Vacancies are advertised by local authorities and in the local and national press, including The Guardian and The Times Educational Supplement (TES). There are also job boards, such as eTeach.
Entry Routes and Training
To become a secondary school maths teacher, you usually need to gain Qualified Teacher Status (QTS) through initial teacher training (ITT). There are several routes.
There are a small number of degree courses in secondary maths education, leading to QTS.
Most people follow a relevant degree with a PGCE in maths. Courses are usually one-year full-time; there are a number of two-year part-time courses.
You need to apply for PGCE courses through UCAS Teacher Training.
There is also the employment-based School Direct scheme: you'll train while working in a school. The expectation is that you'd go on to work in the school or group of schools where you trained, although there's no guarantee of employment at the end of your training.
In England you can also train in a school after your degree through school-centred initial teacher training (SCITT). These programmes are delivered by groups of neighbouring schools and colleges and often aim to meet local teaching needs.
In Wales, you can train whilst employed at a maintained school through the Graduate Teacher Programme (GTP) but places are limited.
Teach First is a charity that recruits and supports graduates to teach in challenging schools in a number of UK regions. The programme takes two years to complete.
If you're not very confident about your subject knowledge or don't have the qualifications to begin postgraduate training straight away, you might be able take a Subject Knowledge Enhancement (SKE) course first. Your course provider will assess whether you need to increase or refresh your knowledge. SKE courses vary from two weeks up to a year, and can be full-time, part-time or by distance learning. For more information, please see the GOV.UK website.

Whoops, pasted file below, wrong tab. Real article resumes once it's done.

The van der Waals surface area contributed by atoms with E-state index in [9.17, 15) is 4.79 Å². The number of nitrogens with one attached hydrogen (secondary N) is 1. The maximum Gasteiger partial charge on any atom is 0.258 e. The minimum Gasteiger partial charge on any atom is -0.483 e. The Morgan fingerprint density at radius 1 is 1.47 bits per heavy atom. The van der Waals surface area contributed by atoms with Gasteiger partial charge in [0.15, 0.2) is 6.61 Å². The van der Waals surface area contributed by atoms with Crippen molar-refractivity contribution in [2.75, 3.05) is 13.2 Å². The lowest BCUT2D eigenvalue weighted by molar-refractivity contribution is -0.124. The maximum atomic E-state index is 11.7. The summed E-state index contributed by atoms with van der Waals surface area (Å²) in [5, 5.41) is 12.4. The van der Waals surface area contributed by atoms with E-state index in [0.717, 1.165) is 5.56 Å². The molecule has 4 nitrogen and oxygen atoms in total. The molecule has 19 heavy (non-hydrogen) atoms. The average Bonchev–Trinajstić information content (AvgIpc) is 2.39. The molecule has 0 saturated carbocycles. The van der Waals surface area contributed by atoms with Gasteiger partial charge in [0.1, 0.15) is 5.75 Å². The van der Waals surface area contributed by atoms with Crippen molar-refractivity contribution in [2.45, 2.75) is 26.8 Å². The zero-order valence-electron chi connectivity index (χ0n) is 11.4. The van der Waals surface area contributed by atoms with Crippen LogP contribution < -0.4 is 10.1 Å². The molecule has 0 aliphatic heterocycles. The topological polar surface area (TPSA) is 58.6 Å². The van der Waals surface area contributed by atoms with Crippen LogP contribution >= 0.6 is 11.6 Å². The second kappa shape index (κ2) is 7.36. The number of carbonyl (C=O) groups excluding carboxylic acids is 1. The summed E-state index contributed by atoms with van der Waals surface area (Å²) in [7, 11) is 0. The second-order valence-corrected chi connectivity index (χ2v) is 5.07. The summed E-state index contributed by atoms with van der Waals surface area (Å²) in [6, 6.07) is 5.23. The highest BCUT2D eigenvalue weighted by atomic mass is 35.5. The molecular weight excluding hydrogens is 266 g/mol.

Once employed, newly qualified teachers (NQTs) must complete a three-term induction period, usually within a single school year, in order to continue teaching in maintained schools and non-maintained special schools in England and Wales. It can be possible for the induction period to be reduced to one term, if you can demonstrate significant teaching experience.
There are opportunities for teachers to move into teacher training, advisory work, educational research or schools inspection.
Teachers can become heads of department, heads of year, or co-ordinators of special educational needs or careers guidance.
Rehabilitation of Offenders
This career is an exception to the Rehabilitation of Offenders Act 1974. This means that you must supply information to an employer about any spent or unspent convictions, cautions, reprimands or warnings, if they ask you to.
This is different from other careers, where you only have to reveal information on unspent convictions if you are asked to.
All candidates for teacher training need GCSEs (or recognised equivalent qualifications) at grade C or above in English Language and Mathematics.
In Wales, all candidates for teacher training need to have Grade B in English Language and Maths. Students training to teach through the medium of Welsh may also need a GCSE grade C or above in Welsh (first language).